The dataset is designed following principles of human visual cognition. Our goal is to build a core of visual knowledge that can be used to train artificial systems for high-level visual understanding tasks, such as scene context, object recognition, action and event prediction, and theory-of-mind inference. The semantic categories of are defined by their function: the labels represent the entry-level of an environment. To illustrate, the dataset has different categories of bedrooms, or streets, etc, as one does not act the same way, and does not make the same predictions of what can happen next, in a home bedroom, an hotel bedroom or a nursery.
In total, contains more than 10 million images comprising 400+ unique scene categories. The dataset features 5000 to 30,000 training images per class, consistent with real-world frequencies of occurrence. Using convolutional neural networks (CNN), dataset allows learning of deep scene features for various scene recognition tasks, with the goal to establish new state-of-the-art performances on scene-centric benchmarks. Here we provide the Database and the trained CNNs for academic research and education purposes.
News (Oct. 6, 2016): The arxiv paper of Places2 are released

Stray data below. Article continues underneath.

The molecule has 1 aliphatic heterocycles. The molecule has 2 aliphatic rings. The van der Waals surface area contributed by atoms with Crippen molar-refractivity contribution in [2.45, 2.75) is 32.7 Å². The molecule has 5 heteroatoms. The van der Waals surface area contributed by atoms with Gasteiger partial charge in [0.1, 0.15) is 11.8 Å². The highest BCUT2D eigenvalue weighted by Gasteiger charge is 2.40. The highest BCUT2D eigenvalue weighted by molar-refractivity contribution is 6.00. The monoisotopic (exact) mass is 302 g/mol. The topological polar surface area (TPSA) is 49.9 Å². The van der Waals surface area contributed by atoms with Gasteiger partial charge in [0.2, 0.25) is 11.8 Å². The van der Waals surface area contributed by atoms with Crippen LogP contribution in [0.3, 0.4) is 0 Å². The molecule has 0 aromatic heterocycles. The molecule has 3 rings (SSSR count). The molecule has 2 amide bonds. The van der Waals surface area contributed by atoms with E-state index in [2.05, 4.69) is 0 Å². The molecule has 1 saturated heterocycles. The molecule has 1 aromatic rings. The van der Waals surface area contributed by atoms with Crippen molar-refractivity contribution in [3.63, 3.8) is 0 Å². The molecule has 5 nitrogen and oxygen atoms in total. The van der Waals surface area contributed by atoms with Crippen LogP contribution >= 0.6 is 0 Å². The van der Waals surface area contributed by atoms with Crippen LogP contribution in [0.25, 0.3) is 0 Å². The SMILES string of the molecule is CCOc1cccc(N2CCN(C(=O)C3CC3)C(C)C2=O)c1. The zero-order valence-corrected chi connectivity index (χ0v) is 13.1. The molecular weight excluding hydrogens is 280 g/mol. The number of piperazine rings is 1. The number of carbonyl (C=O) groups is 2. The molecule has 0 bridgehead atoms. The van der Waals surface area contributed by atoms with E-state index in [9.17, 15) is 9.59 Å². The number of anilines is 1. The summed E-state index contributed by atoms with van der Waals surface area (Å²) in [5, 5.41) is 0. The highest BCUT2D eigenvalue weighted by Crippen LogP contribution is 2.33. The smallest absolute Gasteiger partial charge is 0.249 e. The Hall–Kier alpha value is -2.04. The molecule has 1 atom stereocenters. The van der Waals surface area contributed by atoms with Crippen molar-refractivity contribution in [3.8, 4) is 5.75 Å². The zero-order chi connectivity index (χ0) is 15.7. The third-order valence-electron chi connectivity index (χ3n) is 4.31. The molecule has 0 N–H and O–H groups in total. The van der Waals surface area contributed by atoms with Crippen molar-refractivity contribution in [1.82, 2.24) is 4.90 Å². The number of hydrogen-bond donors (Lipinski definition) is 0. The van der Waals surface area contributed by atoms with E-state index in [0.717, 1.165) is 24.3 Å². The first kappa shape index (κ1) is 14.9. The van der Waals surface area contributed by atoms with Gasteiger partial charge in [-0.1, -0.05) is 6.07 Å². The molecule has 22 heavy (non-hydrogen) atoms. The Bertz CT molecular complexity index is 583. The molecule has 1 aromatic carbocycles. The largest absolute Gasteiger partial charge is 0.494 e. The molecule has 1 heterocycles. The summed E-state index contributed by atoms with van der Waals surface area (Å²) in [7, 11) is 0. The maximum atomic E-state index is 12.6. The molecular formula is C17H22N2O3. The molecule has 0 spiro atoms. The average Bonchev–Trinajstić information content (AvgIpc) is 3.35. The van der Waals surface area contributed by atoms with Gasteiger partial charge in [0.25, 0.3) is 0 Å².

News (Sep 26, 2016): The results of the Places2 Challenge 2016 are released
News (May 16, 2016): The data of Places365 and the pre-trained CNNs are now available for download
News (May 12, 2016): We will have Places Challenge 2016 to be held jointly with the ILSVRC and COCO workshop at ECCV 2016.
Please cite the following paper if you use our data or CNNs:
B. Zhou, A. Khosla, A. Lapedriza, A. Torralba and A. Oliva
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Places dataset development has been partly supported by the National Science Foundation CISE directorate (#1016862), the McGovern Institute Neurotechnology Program (MINT), ONR MURI N000141010933, MIT Big Data Initiative at CSAIL, and Google, Xerox, Amazon and NVIDIA. Any opinions, findings, and conclusions or recommendations expressed in this material are those of the author(s) and do not necessarily reflect the views of the National Science Foundation and other funding agencies.